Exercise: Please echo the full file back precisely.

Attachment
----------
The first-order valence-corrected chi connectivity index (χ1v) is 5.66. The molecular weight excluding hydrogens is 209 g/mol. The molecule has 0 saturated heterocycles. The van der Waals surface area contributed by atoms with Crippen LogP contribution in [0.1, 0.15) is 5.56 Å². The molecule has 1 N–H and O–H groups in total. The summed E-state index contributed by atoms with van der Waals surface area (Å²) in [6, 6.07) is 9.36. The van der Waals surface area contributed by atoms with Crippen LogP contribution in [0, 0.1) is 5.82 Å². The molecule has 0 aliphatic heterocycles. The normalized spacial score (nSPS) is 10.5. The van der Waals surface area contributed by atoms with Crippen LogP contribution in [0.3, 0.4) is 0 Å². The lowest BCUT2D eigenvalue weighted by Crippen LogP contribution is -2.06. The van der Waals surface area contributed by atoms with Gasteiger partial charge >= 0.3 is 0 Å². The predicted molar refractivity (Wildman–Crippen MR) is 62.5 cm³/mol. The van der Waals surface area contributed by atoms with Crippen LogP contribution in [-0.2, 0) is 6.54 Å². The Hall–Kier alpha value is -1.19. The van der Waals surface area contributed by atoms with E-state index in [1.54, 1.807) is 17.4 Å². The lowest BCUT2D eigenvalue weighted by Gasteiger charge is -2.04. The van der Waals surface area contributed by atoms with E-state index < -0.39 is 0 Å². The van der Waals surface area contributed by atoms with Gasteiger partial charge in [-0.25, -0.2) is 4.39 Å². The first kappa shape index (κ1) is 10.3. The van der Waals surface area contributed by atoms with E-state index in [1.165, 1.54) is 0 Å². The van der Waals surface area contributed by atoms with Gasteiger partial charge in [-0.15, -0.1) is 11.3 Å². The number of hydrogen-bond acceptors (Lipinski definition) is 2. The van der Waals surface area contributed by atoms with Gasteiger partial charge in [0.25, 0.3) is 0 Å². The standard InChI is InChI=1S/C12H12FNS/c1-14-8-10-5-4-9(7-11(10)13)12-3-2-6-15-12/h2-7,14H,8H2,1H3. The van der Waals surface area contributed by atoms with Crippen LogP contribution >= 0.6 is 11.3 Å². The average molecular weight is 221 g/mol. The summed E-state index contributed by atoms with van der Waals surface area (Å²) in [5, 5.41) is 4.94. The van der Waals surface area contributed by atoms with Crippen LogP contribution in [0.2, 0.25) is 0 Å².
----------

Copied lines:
The first-order valence-corrected chi connectivity index (χ1v) is 5.66. The molecular weight excluding hydrogens is 209 g/mol. The molecule has 0 saturated heterocycles. The van der Waals surface area contributed by atoms with Crippen LogP contribution in [0.1, 0.15) is 5.56 Å². The molecule has 1 N–H and O–H groups in total. The summed E-state index contributed by atoms with van der Waals surface area (Å²) in [6, 6.07) is 9.36. The van der Waals surface area contributed by atoms with Crippen LogP contribution in [0, 0.1) is 5.82 Å². The molecule has 0 aliphatic heterocycles. The normalized spacial score (nSPS) is 10.5. The van der Waals surface area contributed by atoms with Crippen LogP contribution in [0.3, 0.4) is 0 Å². The lowest BCUT2D eigenvalue weighted by Crippen LogP contribution is -2.06. The van der Waals surface area contributed by atoms with Gasteiger partial charge >= 0.3 is 0 Å². The predicted molar refractivity (Wildman–Crippen MR) is 62.5 cm³/mol. The van der Waals surface area contributed by atoms with Crippen LogP contribution in [-0.2, 0) is 6.54 Å². The Hall–Kier alpha value is -1.19. The van der Waals surface area contributed by atoms with E-state index in [1.54, 1.807) is 17.4 Å². The lowest BCUT2D eigenvalue weighted by Gasteiger charge is -2.04. The van der Waals surface area contributed by atoms with E-state index < -0.39 is 0 Å². The van der Waals surface area contributed by atoms with Gasteiger partial charge in [-0.25, -0.2) is 4.39 Å². The first kappa shape index (κ1) is 10.3. The van der Waals surface area contributed by atoms with E-state index in [1.165, 1.54) is 0 Å². The van der Waals surface area contributed by atoms with Gasteiger partial charge in [-0.15, -0.1) is 11.3 Å². The number of hydrogen-bond acceptors (Lipinski definition) is 2. The van der Waals surface area contributed by atoms with Gasteiger partial charge in [0.25, 0.3) is 0 Å². The standard InChI is InChI=1S/C12H12FNS/c1-14-8-10-5-4-9(7-11(10)13)12-3-2-6-15-12/h2-7,14H,8H2,1H3. The van der Waals surface area contributed by atoms with Crippen LogP contribution >= 0.6 is 11.3 Å². The average molecular weight is 221 g/mol. The summed E-state index contributed by atoms with van der Waals surface area (Å²) in [5, 5.41) is 4.94. The van der Waals surface area contributed by atoms with Crippen LogP contribution in [0.2, 0.25) is 0 Å².